Chris Cooper (39:42):
Yeah, that does make sense. And that virtuosity really, you’ve been talking about it for a long time, but visiting your GMs in the spring of this year, it really smacked me in the face, and it’s like, “Okay, let’s just keep it simple. Let’s be good at two things instead of being okay at five things and just scale up with that,” and it seems to be working right now. So, Oskar, let’s say that I’m a gym owner. Okay. I’m Chris Cooper in like 2008. I’ve got a thousand bucks. Do I spend that improving my business, or do I spend that improving my coaching?
Oskar Johed (40:21):
I think—well in ’08, it would be obvious; it’s a product. The novelty of the product would sell itself. But I would honestly stay there too. I think—I do believe that if your product is really good, that is going to buy you some extra time, that’s going to give you some forgiveness from your members. If the product’s really good, then that will buy you some time to fix the other things. If you just have a good business, whatever that means—but let’s say that the product is not good; the room is nice, but the food is awful—then you don’t want to bring in more people to that. Because that means that you’re just going to take off running, and they’re going to tell everyone in town that you get food poisoning from eating at this place. Or in our case, in the fitness industry, people are just going to come in and leave and say, “Ah, that methodology or that gym is not good.”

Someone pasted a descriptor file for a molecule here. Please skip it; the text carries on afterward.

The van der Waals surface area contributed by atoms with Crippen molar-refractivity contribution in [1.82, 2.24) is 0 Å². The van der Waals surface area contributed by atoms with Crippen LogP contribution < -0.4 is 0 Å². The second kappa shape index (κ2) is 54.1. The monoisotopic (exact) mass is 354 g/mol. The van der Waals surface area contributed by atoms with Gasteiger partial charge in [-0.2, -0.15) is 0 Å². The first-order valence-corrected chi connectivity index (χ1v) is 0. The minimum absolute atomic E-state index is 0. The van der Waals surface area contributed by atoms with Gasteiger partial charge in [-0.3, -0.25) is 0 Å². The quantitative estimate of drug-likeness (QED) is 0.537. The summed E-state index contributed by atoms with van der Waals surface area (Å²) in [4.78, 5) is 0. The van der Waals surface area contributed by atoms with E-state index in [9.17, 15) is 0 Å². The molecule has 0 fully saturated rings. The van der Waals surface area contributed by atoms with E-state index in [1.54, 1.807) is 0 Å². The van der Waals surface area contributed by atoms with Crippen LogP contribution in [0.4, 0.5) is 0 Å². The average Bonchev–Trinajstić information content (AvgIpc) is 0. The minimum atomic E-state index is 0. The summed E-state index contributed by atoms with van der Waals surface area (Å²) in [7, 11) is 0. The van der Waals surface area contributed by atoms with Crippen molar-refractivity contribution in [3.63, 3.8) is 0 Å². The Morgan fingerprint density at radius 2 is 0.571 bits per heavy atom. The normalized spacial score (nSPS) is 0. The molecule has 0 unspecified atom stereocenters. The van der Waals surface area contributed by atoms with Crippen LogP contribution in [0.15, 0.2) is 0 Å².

Oskar Johed (41:11):
So, yes, you could be tricked into thinking that the marketing side of the business could be effective because you can make a buck or two pretty quickly. That’s true. And dichotomies, I’d like you to fix both. It’s a yes. It’s: “Should I fix—?” “Yes” is the answer. But if you make the product really good, your clients are going to be honest and tell you, “Brother, you need to clean the bathrooms, or you need to start class on time. But dude, I can wash T-shirts on my abs, and I’m so fit these days, it’s okay.” Yes. Right. So, the product—I think that’s where it comes down to—if the product is really good, you’re going to win. And what I think is—I spoke to mentee this week about this—like the whole, what is the product these days?
Oskar Johed (41:58):